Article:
## Difference between File.separator and slash in paths

### Question

What is the difference between using File.separator and a normal / in a Java Path-String?

In contrast to double backslash \\ platform independence seems not to be the reason, since both versions work under Windows and Unix.

public class SlashTest {
@Test
public void slash() throws Exception {
File file = new File("src/trials/SlashTest.java");
assertThat(file.exists(), is(true));
}

@Test
public void separator() throws Exception {
File file = new File("src" + File.separator + "trials" + File.separator + "SlashTest.java");
assertThat(file.exists(), is(true));
}
}


To rephrase the question, if / works on Unix and Windows, why should one ever want to use File.separator?

2017/08/21
1
204
8/21/2017 7:29:50 AM

With the Java libraries for dealing with files, you can safely use / (slash, not backslash) on all platforms. The library code handles translating things into platform-specific paths internally.

You might want to use File.separator in UI, however, because it's best to show people what will make sense in their OS, rather than what makes sense to Java.

Update: I have not been able, in five minutes of searching, to find the "you can always use a slash" behavior documented. Now, I'm sure I've seen it documented, but in the absense of finding an official reference (because my memory isn't perfect), I'd stick with using File.separator because you know that will work.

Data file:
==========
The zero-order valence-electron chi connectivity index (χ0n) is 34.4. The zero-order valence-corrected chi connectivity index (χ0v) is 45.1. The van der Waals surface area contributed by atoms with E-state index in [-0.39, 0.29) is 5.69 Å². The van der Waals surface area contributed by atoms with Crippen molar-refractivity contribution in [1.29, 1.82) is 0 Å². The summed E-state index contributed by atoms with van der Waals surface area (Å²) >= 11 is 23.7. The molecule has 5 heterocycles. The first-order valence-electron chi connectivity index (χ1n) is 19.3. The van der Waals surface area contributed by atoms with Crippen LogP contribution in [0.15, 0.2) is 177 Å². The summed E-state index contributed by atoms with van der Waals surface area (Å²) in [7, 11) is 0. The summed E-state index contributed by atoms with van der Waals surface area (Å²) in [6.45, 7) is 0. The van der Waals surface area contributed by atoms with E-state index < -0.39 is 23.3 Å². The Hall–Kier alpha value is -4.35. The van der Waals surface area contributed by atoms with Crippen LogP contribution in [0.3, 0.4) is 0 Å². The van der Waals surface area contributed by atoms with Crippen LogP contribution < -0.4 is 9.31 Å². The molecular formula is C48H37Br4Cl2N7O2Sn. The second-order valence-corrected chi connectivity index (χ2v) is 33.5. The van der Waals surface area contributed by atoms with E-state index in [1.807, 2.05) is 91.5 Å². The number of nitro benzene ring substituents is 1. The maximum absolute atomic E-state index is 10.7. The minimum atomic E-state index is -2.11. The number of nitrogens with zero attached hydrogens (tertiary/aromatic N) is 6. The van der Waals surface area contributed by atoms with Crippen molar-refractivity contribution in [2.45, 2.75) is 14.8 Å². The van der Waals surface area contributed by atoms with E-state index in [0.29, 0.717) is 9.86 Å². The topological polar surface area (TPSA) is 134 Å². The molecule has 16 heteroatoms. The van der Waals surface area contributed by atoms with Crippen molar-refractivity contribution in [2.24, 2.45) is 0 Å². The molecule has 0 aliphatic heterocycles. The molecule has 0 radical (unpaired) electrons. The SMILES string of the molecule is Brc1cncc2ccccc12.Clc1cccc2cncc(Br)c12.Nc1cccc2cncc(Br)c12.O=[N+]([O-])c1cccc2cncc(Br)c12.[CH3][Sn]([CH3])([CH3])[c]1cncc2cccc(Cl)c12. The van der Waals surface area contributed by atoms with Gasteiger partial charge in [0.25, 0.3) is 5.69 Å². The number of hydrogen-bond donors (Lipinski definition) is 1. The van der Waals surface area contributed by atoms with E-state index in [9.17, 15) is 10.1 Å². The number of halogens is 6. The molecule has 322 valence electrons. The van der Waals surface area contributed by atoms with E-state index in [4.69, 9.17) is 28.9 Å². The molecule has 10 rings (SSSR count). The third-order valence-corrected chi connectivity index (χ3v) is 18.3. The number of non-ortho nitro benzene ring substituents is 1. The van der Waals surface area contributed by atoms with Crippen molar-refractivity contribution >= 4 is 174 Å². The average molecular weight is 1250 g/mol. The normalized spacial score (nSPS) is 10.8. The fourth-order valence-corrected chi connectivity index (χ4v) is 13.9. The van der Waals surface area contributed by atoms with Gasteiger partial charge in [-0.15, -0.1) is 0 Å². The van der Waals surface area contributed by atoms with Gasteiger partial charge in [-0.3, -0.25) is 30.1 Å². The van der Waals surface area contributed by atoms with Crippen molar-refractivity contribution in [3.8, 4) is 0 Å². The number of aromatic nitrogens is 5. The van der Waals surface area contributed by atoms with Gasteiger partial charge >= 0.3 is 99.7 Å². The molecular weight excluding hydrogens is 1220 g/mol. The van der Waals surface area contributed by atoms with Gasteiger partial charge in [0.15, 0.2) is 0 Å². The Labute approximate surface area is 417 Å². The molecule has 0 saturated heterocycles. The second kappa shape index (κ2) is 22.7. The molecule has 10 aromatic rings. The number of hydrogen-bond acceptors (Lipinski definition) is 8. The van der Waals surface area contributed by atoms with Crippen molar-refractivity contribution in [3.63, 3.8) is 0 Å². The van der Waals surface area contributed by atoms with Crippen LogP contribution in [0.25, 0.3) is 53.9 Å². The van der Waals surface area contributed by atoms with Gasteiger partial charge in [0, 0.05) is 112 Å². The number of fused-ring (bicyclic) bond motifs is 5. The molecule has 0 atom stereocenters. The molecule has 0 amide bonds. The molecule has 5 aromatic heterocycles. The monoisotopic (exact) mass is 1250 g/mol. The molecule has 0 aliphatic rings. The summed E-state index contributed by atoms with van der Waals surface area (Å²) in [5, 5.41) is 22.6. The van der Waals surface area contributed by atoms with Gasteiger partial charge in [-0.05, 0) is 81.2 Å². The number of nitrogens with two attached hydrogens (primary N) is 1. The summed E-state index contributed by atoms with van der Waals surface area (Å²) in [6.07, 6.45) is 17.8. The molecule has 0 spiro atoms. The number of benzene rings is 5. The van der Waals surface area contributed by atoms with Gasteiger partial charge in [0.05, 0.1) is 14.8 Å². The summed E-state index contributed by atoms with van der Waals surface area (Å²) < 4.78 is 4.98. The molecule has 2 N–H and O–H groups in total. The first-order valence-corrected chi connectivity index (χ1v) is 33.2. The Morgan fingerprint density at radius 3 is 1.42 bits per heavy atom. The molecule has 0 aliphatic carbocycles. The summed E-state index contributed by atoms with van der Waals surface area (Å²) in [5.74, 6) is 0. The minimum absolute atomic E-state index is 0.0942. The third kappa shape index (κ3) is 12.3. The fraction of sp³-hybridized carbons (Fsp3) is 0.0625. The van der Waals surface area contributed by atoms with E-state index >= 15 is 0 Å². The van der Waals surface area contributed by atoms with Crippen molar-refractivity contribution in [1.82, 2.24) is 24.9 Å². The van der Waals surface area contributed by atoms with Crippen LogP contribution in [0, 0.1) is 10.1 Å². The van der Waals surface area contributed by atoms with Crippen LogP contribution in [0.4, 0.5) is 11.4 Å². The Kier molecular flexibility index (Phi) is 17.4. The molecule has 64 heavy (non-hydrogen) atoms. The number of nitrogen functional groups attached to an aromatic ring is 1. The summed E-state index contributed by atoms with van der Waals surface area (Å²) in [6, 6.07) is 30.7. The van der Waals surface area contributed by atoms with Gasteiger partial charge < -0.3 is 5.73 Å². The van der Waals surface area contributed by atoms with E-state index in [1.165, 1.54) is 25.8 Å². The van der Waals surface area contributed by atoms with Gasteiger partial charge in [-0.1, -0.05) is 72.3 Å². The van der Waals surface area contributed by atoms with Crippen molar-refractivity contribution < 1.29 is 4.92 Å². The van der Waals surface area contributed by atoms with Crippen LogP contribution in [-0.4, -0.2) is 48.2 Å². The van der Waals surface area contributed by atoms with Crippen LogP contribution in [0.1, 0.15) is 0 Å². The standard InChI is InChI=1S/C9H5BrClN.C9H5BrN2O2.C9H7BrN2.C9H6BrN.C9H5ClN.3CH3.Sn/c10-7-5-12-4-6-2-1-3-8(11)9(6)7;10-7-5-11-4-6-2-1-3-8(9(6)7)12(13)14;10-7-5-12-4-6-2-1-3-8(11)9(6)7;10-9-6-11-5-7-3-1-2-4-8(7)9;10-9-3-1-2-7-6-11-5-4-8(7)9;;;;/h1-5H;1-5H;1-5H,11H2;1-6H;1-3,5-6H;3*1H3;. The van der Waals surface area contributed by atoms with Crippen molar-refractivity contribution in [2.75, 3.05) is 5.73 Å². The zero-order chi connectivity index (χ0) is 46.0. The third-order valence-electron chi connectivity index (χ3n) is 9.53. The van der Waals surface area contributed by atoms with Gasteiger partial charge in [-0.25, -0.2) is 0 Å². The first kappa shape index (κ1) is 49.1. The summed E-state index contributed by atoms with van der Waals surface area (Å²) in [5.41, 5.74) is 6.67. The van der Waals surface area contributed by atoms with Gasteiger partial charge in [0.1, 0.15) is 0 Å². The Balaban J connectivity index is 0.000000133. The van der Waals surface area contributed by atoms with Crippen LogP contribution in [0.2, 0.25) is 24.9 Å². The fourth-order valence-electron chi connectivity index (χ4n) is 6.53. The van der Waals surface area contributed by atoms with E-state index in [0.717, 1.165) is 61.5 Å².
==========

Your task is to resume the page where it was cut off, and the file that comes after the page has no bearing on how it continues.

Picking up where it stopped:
2010/03/10
248
3/10/2010 2:33:46 PM

Although using File.separator to reference a file name is overkill (for those who imagine far off lands, I imagine their JVM implementation would replace a / with a : just like the windows jvm replaces it with a \).

However, sometimes you are getting the file reference, not creating it, and you need to parse it, and to be able to do that, you need to know the separator on the platform. File.separator helps you do that.

2010/03/10

OK let's inspect some code.
File.java lines 428 to 435 in File.<init>:

String p = uri.getPath();
if (p.equals(""))
throw new IllegalArgumentException("URI path component is empty");

// Okay, now initialize
p = fs.fromURIPath(p);
if (File.separatorChar != '/')
p = p.replace('/', File.separatorChar);


And let's read fs/*(FileSystem)*/.fromURIPath() docs:

java.io.FileSystem
public abstract String fromURIPath(String path)
Post-process the given URI path string if necessary. This is used on win32, e.g., to transform "/c:/foo" into "c:/foo". The path string still has slash separators; code in the File class will translate them after this method returns.

This means FileSystem.fromURIPath() does post processing on URI path only in Windows, and because in the next line:

p = p.replace('/', File.separatorChar);


It replaces each '/' with system dependent seperatorChar, you can always be sure that '/' is safe in every OS.

2017/01/03

Well, there are more OS's than Unix and Windows (Portable devices, etc), and Java is known for its portability. The best practice is to use it, so the JVM could determine which one is the best for that OS.

2010/03/10

Although it doesn't make much difference on the way in, it does on the way back.

Sure you can use either '/' or '\' in new File(String path), but File.getPath() will only give you one of them.

2010/03/10

Late to the party. I'm on Windows 10 with JDK 1.8 and Eclipse MARS 1.
I find that

getClass().getClassLoader().getResourceAsStream("path/to/resource");

works and

getClass().getClassLoader().getResourceAsStream("path"+File.separator+"to"+File.separator+"resource");

does not work and

getClass().getClassLoader().getResourceAsStream("path\to\resource");

does not work. The last two are equivalent. So... I have good reason to NOT use File.separator.

2015/12/01